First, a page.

European stocks fell in the year’s last full week of trading, snapping a five-week rally, as the deadline neared for US lawmakers to agree on a deal to half US$600 billion of automatic tax increases and spending cuts.
The STOXX 600 Europe Index dropped 0.8 percent to 278.78 this week, but has rallied 14 percent for the year, the biggest increase in three years, as the European Central Bank and the US Federal Reserve moved to bolster the economy.
Friday was the final trading day of the year for Germany, Switzerland, Italy, Denmark, Finland, Norway, Sweden and Austria. Markets in the UK, France and the Netherlands, among others, are open tomorrow.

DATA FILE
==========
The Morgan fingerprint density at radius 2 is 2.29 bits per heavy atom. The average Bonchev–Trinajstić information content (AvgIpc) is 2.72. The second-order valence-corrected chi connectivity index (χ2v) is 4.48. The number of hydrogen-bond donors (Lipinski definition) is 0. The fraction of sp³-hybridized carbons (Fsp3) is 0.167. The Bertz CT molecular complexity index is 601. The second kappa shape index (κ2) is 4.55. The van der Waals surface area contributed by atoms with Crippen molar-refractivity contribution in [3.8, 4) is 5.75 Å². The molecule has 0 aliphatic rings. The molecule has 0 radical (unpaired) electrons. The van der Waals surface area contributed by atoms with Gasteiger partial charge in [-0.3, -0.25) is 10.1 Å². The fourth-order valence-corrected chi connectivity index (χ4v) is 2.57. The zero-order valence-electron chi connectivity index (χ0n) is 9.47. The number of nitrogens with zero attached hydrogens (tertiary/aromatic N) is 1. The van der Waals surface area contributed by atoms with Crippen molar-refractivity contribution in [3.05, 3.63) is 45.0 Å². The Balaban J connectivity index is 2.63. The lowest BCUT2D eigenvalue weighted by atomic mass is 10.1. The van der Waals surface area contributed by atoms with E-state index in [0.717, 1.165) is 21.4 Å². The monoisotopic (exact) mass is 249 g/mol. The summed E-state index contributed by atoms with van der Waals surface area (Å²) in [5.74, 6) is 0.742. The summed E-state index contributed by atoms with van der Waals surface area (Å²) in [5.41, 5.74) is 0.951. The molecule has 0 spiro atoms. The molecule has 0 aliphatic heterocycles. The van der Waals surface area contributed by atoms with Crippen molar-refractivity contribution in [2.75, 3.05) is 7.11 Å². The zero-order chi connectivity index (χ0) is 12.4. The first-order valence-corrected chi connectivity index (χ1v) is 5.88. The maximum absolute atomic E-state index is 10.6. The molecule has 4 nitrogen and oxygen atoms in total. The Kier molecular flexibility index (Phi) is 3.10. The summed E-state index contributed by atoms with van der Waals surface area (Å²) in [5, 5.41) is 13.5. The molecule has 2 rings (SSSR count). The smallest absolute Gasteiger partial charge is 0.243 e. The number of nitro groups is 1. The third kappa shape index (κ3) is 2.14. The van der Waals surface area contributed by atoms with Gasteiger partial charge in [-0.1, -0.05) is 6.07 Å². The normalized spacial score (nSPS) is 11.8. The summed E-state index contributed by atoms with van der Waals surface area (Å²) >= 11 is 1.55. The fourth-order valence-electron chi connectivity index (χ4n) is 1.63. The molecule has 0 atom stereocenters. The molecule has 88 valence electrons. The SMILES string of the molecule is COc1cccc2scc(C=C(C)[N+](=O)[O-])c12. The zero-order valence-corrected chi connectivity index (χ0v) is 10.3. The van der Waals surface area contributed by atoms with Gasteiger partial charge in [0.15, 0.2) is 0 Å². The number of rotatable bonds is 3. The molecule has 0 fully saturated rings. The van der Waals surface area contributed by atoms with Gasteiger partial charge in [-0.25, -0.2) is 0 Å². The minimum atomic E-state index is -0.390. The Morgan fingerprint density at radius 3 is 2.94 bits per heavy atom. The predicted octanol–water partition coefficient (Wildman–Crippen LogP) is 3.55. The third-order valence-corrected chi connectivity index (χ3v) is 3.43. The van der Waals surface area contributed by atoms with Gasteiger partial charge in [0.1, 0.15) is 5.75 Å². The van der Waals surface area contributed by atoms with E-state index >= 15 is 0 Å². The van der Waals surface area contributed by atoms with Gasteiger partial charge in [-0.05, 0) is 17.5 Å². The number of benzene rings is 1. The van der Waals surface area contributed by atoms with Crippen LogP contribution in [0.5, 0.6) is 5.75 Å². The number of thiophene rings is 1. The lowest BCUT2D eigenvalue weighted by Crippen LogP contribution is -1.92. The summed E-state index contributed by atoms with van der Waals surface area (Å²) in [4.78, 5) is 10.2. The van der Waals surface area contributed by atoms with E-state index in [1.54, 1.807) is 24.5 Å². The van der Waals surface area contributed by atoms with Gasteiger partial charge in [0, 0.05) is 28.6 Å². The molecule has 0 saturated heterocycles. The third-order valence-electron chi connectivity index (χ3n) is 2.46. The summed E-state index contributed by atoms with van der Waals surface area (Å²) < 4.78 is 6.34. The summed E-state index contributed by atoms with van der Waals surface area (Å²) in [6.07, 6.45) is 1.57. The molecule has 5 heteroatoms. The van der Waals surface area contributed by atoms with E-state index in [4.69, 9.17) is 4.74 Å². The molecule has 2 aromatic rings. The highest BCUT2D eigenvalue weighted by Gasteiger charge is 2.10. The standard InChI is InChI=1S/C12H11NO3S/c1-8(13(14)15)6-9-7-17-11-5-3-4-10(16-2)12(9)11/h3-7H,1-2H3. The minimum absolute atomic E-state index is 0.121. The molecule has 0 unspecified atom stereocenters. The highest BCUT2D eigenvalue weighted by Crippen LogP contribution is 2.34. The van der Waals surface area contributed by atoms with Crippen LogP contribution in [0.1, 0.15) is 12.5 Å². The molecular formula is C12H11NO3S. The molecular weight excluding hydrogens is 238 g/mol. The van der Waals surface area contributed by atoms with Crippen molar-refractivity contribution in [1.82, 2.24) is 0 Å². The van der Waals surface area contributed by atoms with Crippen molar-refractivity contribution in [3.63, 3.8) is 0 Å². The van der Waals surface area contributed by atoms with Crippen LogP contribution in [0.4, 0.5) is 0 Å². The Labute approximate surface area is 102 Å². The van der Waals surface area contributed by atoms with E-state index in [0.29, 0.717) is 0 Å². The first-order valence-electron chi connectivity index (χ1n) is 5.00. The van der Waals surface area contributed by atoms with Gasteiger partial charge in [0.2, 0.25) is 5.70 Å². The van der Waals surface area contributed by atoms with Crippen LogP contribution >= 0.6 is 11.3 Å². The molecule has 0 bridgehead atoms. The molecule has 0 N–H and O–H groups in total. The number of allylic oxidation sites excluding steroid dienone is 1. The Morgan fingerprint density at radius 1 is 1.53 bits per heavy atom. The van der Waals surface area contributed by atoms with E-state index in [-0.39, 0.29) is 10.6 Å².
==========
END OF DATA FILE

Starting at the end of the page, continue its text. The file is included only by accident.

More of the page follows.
“While investors are still pinning their hopes on a last-minute deal to avert the US fiscal cliff, congressional leaders are already playing the blame game, boding ill for an agreement before Dec. 31,” Nicholas Spiro, managing director of Spiro Sovereign Strategy in London, said on Friday. “Markets are only beginning to come to terms with the increasing likelihood that US congressional leaders will fail to strike a deal in time.”
National benchmark indexes retreated in 16 of western Europe’s 18 markets this week. France’s CAC 40 dropped 1.1 percent and the UK’s FTSE 100 Index declined 0.3 percent. Germany’s DAX also slipped 0.3 percent, paring this year’s rally to 29 percent.
The year’s gains in the STOXX 600 have been led by automakers and insurance companies, with gauges of stocks in both industries surging more than 30 percent.
Sky Deutschland AG, the German pay-TV provider half-owned by Rupert Murdoch’s News Corp, has been the best-performing company in the index this year, soaring 194 percent.